Foreword Reviews

The Sweet Life

Cape Cod Creamery

Restoration and reawakened dreams gather in Suzanne Woods Fisher’s Christian romance novel The Sweet Life, as a once engaged couple works through their differences, and a mother-daughter team inspires change.

When Kevin calls off his wedding to Dawn, she’s devastated. She goes on what would have been their honeymoon to Cape Cod without him. She winds up in a small town that is enlivened by its nosy business owners and picturesque coastline. There, her free-spirited mother, Marnie, encounters Main Street Creamery, an ice cream shop that reminds her of a family passion. Convinced that it’s just the change she needs, Marnie buys the creamery. Dawn, against her practical instincts, is pulled into Marnie’s fixer-upper project. With a self-imposed deadline to launch by Memorial Day, the women make new friends and heal from their grief.

Dawn’s meticulous, even scientific approach to making ice cream feeds into lessons about patience, processes, and compromise, while Marnie’s creative flourishes feed her encouragement to Dawn to push beyond her vanilla predictability. Their dynamic is warm, and their differences become a source for growth. When a historical commission comes to them with a list of rules, Marnie seeks out Kevin for help, causing Dawn to rethink her feelings.

Themes of faith run beneath this story about second chances, which lauds the freedom that comes from embracing divine sovereignty, instead of holding fast to one’s personal plans. Just when everything seems broken, people are led to changes of heart. As Dawn’s renewals parallel the creamery’s strenuous repairs, the novel also celebrates taking risks.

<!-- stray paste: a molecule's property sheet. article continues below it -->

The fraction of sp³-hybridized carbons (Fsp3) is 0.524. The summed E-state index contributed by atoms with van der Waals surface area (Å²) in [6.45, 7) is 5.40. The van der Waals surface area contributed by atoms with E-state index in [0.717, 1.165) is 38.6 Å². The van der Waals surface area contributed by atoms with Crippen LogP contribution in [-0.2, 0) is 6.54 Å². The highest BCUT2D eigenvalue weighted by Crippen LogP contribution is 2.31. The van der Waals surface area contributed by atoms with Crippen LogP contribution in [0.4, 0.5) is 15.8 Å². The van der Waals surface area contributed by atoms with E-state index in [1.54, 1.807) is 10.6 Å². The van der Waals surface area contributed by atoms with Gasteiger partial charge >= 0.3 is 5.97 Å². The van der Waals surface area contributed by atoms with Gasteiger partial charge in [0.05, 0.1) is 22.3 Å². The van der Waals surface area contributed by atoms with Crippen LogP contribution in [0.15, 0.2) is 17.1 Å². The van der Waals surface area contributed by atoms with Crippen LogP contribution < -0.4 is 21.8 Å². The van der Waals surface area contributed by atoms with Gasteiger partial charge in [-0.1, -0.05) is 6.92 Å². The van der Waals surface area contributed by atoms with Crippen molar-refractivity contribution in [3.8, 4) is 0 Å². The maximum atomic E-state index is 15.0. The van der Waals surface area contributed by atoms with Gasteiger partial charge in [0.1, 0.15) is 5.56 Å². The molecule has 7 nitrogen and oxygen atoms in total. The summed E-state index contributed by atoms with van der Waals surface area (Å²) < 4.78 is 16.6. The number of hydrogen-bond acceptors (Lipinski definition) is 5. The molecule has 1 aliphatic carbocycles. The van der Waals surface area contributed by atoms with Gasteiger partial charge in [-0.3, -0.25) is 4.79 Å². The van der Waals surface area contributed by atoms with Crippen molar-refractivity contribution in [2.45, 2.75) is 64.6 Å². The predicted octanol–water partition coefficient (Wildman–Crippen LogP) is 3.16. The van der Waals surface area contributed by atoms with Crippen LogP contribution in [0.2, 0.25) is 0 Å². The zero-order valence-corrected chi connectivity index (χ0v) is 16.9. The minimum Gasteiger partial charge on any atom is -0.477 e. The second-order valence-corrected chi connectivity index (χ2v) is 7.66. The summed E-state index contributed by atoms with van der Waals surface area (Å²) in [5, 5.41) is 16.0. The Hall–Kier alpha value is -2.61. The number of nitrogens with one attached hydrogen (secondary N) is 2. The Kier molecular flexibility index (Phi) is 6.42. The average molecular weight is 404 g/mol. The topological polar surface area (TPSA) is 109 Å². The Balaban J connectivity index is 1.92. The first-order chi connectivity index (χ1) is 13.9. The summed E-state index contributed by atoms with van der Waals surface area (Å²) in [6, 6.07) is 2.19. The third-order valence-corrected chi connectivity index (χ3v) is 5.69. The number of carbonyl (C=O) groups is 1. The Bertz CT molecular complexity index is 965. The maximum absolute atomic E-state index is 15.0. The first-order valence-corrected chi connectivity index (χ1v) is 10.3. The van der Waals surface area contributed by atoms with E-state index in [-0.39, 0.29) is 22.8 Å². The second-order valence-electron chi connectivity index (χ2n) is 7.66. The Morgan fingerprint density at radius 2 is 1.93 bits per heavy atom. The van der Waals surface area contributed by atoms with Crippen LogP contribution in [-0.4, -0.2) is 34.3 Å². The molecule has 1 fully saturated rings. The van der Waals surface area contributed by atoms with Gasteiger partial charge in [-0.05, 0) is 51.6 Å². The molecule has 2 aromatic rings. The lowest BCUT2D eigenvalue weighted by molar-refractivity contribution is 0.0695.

In the gentle romance novel The Sweet Life, a painful separation leads to a spiritual revival that’s fed by the flavors of a small-town ice cream parlor.

Reviewed by Karen Rigby

Disclosure: This article is not an endorsement, but a review. The publisher of this book provided free copies of the book to have their book reviewed by a professional reviewer. No fee was paid by the publisher for this review. Foreword Reviews only recommends books that we love. Foreword Magazine, Inc. is disclosing this in accordance with the Federal Trade Commission’s 16 CFR, Part 255.

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